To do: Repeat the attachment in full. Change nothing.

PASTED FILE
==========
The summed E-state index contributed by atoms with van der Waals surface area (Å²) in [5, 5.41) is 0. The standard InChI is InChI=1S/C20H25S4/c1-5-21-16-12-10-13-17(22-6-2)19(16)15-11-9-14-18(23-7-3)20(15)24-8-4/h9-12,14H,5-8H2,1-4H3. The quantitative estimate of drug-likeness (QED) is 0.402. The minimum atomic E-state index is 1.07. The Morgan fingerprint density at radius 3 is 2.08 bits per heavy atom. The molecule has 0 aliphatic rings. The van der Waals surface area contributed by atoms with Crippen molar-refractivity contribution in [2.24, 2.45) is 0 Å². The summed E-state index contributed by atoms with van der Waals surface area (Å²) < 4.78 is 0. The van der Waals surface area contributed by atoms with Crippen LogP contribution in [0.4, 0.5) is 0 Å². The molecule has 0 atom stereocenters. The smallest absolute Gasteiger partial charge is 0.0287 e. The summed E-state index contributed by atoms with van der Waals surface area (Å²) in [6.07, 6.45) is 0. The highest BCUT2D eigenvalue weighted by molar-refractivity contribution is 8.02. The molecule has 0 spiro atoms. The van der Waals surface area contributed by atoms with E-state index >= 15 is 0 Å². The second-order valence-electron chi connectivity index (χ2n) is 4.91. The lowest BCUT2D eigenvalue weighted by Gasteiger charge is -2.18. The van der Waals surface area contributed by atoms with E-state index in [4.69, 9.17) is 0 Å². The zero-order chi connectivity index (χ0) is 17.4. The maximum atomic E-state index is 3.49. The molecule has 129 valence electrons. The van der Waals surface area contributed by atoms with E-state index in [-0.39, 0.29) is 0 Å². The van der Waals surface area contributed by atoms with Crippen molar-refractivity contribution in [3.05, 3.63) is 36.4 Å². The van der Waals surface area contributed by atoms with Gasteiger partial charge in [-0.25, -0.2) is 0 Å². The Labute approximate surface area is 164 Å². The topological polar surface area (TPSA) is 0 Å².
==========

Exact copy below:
The summed E-state index contributed by atoms with van der Waals surface area (Å²) in [5, 5.41) is 0. The standard InChI is InChI=1S/C20H25S4/c1-5-21-16-12-10-13-17(22-6-2)19(16)15-11-9-14-18(23-7-3)20(15)24-8-4/h9-12,14H,5-8H2,1-4H3. The quantitative estimate of drug-likeness (QED) is 0.402. The minimum atomic E-state index is 1.07. The Morgan fingerprint density at radius 3 is 2.08 bits per heavy atom. The molecule has 0 aliphatic rings. The van der Waals surface area contributed by atoms with Crippen molar-refractivity contribution in [2.24, 2.45) is 0 Å². The summed E-state index contributed by atoms with van der Waals surface area (Å²) < 4.78 is 0. The van der Waals surface area contributed by atoms with Crippen LogP contribution in [0.4, 0.5) is 0 Å². The molecule has 0 atom stereocenters. The smallest absolute Gasteiger partial charge is 0.0287 e. The summed E-state index contributed by atoms with van der Waals surface area (Å²) in [6.07, 6.45) is 0. The highest BCUT2D eigenvalue weighted by molar-refractivity contribution is 8.02. The molecule has 0 spiro atoms. The van der Waals surface area contributed by atoms with E-state index >= 15 is 0 Å². The second-order valence-electron chi connectivity index (χ2n) is 4.91. The lowest BCUT2D eigenvalue weighted by Gasteiger charge is -2.18. The van der Waals surface area contributed by atoms with E-state index in [4.69, 9.17) is 0 Å². The zero-order chi connectivity index (χ0) is 17.4. The maximum atomic E-state index is 3.49. The molecule has 129 valence electrons. The van der Waals surface area contributed by atoms with E-state index in [-0.39, 0.29) is 0 Å². The van der Waals surface area contributed by atoms with Crippen molar-refractivity contribution in [3.05, 3.63) is 36.4 Å². The van der Waals surface area contributed by atoms with Gasteiger partial charge in [-0.25, -0.2) is 0 Å². The Labute approximate surface area is 164 Å². The topological polar surface area (TPSA) is 0 Å².